Sen. Ken Hollis and Rep. Gillis Pinac received the Silent Defender awards and spoke to the dinner attendees about the process involved in changing the way the entire construction industry in the state of Louisiana does business. Rep. Pinac reminded the audience that Louisiana had already begun consideration of adopting a statewide building code in 2005, after witnessing the parade of storms that struck the Florida peninsula. Ironically, the second organizational code adoption meeting in Louisiana had been scheduled the day that Katrina made landfall. Needless to say, the meeting was cancelled, but the project continued after the storm—albeit with a much greater sense of urgency.

New Testing Requirements
For door, window and skylight products, the 2007 hurricane season marks a different milestone. As states and local jurisdictions adopt the 2006 International Codes, two significant changes related to wind resistance requirements are making their way into the regulatory arena. The 2006 International Residential Code (IRC) and International Building Code (IBC) contain requirements for testing and labeling of exterior windows and skylights to 101/IS2/A440. Exterior entry doors are given an exception that allows testing to ASTM E330 as an alternate, thus avoiding testing for water penetration requirements and certification of the entire assembly. This exemption was granted to the door industry to provide time to allow for the implementation of testing and certification programs for exterior side hinged doors. With ICC code proposals due in August for the 2009 International Codes, the exception is certain to be part of the discussion in the coming months as regulators seek to provide complete envelope protection and reduce the likelihood of water intrusion.

Third-Party Oversight
Another change in the 2006 IBC and IRC is the requirement that window systems requiring testing for resistance to windborne debris must now be labeled to demonstrate compliance to impact and cycling tests. The labeling requirement carries with it mandatory participation in a third-party certification program with quality assurance oversight such as the WDMA Hallmark program. In the earlier versions of the codes, openings were required to meet the requirements with the standards, in essence allowing for a manufacturer to self-certify to those performance features. With the new labeling requirement, regulators have placed a greater emphasis on the need for third-party oversight on this critical element of the building envelope. Other products used to provide protection of glazed openings, including shutters, also are required to comply with the testing requirement, but the current code text does not contain the same labeling provision. WDMA will be considering proposals to submit to the ICC for the next code cycle, and that labeling omission is expected to be included in the WDMA agenda. It is important that all products used to maintain the building envelope during hurricane and tropical storm events be subject to the same requirements, if the public expects the same level of protection.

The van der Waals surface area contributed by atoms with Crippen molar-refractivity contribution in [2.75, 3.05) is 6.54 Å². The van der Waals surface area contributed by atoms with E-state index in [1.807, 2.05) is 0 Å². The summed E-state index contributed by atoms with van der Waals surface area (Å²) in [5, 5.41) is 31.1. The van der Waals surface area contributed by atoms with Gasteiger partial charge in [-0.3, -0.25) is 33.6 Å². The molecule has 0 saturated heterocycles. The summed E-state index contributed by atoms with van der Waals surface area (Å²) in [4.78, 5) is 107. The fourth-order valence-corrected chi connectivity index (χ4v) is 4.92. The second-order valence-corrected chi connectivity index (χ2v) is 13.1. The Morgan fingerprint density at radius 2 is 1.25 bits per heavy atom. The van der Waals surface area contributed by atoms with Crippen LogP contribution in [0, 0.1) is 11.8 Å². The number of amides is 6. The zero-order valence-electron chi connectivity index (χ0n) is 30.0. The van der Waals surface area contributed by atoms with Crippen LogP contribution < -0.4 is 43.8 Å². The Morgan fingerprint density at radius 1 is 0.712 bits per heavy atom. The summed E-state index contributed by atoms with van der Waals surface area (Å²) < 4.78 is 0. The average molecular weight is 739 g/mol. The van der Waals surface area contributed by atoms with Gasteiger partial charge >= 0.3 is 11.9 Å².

Mike Fischer of the Kellen Co. is director of codes and regulatory compliance for the Window and Door Manufacturers Association. He can be reached at MFischer@wdma.com. Mr. Fischer’s opinions are solely his own and not necessarily those of this magazine.